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Mix and Match with Old Windows and Macs : Internetworking with Windows 95, 98, and Me, Internetworking with UNIX and Linux

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7/5/2013 5:32:57 PM

1. Internetworking with Windows 95, 98, and Me

Internetworking between Windows 7 and Windows 95, 98, or Me requires some additional setup work.

First, Windows computers have difficulty “seeing” each other if you don’t have the exact same set of networking protocols installed on every computer on the network. You need to ensure that every Windows 95, 98, and Me computer has the TCP/IP protocol installed, and you also must uninstall the NetBEUI and IPX/SPX protocols from them.

Second, the default password security settings used when Windows 7 is installed make Windows 7 harder for a network hacker (or hardware hacker) to break your Windows 7 passwords. Unless you turn off Password Protected Sharing, you need to change one of Windows 7’s security settings. This significantly increases the risk that someone could break into your computer.

If you really must use Windows 95, 98, or Me on your network, you most likely need to change the protocol settings on the older computers, using the following steps. You might be asked to insert your Windows installation CD, unless your computer manufacturer copied its entire contents to your hard drive.

1.
On your Windows 9x or Me computer, click Start, Control Panel, and then open the Network icon.

2.
In the components list, select entries whose names start with “NetBEUI” or “IPX/SPX Compatible Protocol,” and click Remove. Repeat for any additional entries.

3.
Make sure that Client for Microsoft Networks appears in the list. If it does not, click Add, Client, and select Client for Microsoft Networks. Click OK as necessary to return to the Network control panel dialog box.

4.
If your Windows 9x/Me computer is a member of a corporate domain network, view the Access Control tab and select User-Level Access Control. Enter the name of a domain controller computer. (Your network administrator will help with this.)

On home or small-office networks, view the Access Control tab and make sure that Share-Level Access Control is selected.

5.
Click OK to close the dialog boxes. You might be prompted to insert your Windows installation CD if you had to add the Client for Microsoft Networks in step 3.

6.
Let Windows restart.

If you need to share printers or folders from your Windows 9x or Me computers for use by computers running Windows 2000, XP, Vista, or 7, do not set a password for the shared folder. These newer versions of Windows cannot supply a password in the way that Windows 9x or Me expects. The only security option you have is whether to select Read-Only or Full on the Sharing tab of the folders you select to share. “Full” lets other network users add to, change, or delete files in the shared folder.

You should not expect to be able to access folders or printers shared by computers running Windows 7 from computers running Windows 9x or Me, unless you’ve turned Password Protected Sharing off and use the username Guest. (Windows 9x/Me cannot provide valid username and password information to Windows 7 unless you make unacceptably risky changes to Windows 7’s password database.)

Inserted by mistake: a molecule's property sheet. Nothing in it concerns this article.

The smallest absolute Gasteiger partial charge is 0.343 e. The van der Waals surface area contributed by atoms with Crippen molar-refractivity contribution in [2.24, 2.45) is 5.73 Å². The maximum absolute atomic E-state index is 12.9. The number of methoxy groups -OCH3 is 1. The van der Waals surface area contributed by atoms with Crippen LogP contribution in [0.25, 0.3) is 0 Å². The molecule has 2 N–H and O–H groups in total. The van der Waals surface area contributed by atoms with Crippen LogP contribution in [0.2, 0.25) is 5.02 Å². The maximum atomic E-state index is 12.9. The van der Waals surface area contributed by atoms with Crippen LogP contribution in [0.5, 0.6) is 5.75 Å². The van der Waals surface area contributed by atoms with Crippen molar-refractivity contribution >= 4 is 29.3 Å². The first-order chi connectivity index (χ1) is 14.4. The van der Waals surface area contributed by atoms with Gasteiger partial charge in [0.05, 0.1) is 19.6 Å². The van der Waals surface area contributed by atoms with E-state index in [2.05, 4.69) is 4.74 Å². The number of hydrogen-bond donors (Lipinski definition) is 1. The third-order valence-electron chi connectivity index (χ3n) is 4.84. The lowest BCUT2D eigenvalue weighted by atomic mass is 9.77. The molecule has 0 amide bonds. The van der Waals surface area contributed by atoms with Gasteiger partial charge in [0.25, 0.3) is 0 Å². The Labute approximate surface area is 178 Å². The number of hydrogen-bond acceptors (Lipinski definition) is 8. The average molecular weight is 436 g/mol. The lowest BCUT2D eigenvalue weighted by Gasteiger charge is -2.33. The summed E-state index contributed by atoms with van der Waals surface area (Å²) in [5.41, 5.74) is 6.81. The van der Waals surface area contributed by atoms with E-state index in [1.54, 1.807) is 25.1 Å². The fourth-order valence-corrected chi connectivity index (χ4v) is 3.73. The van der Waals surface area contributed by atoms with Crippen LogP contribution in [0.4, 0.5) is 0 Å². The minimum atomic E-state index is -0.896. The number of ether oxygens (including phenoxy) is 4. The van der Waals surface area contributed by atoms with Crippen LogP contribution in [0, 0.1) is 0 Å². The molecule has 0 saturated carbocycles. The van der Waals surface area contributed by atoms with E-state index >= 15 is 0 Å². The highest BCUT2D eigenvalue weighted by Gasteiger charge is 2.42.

2. Internetworking with UNIX and Linux

The UNIX operating system, originally developed in the 1970s at AT&T’s Bell Laboratories as a platform for internal software development and as a “workbench” for programmers, is still evolving and growing. Most of the Internet software you’re familiar with today was originally developed on UNIX systems, in fact. The Open Source phenomenon (which is by no means new but is certainly resurgent) has also produced no-cost UNIX clones such as NetBSD and Linux. Perhaps hundreds of millions of people use these UNIX-type OSs every day, sometimes without even knowing it. For example, the Apple Mac and iPhone OSs are based on NetBSD, and Linux can be found in home computers, network routers, TiVo digital video recorders, engineering workstations, Internet servers, cell phones, IBM mainframes, laptops for children in the developing world, and space probes.

This section looks at ways to network Windows 7 with UNIX-type OSs. Although many of the examples involve Linux, most of the examples can be translated to almost any UNIX-type OS. And because typing “UNIX-type” is already getting tiresome, from here on, I sometimes write just “UNIX,” but I always mean “UNIX and/or Linux and/or Mac OS X.”

Samba

Samba is an open source (free) software suite available on most UNIX-like OSs. The Samba server program makes it possible for UNIX computers to share folders and printers that Windows users can access, and the Samba client tools let UNIX users access folders and printers shared by Windows computers. Samba is included with Apple’s OS X, which is how Macs get their Windows file sharing capability. The names of the Samba programs start with the letters smb, which stands for Server Message Block. This is the name of the network protocol on which Windows file sharing is based.

Samba Client Tools

To access file services on a Windows server from UNIX, you must know exactly what resources are available from a given host on the network. Samba includes a command-line program called smbclient for just that purpose. This application enables you to list available Windows shares and printers from within UNIX. For example, the command smbclient -L //lombok lists all the folders and printers shared by the computer named lombok.


When you know the name of the desired shared folder, the smbmount command enables you to mount the Windows share on the local (UNIX) file system. The command

smbmount //lombok/shareddocs /mnt/winshare -U brian

mounts the SharedDocs folder shared by computer lombok to the local directory /mnt/winshare. The -U switch tells smbclient what username to use when trying to mount the share. You are prompted for a password.

Samba Server Tools

Samba also includes tools and servers to make your UNIX system look just like a Windows-based network server; this capability lets your Windows computers use files and printers shared by UNIX systems.

The parameters for configuring Samba in a server capacity are contained in the file /etc/smb.conf on the UNIX host. The default file included with Samba has comments for every parameter to explain each one.

  • Some OSs, such as the Mac OS X, include a GUI tool to configure Samba file sharing. These tools make the job a lot easier.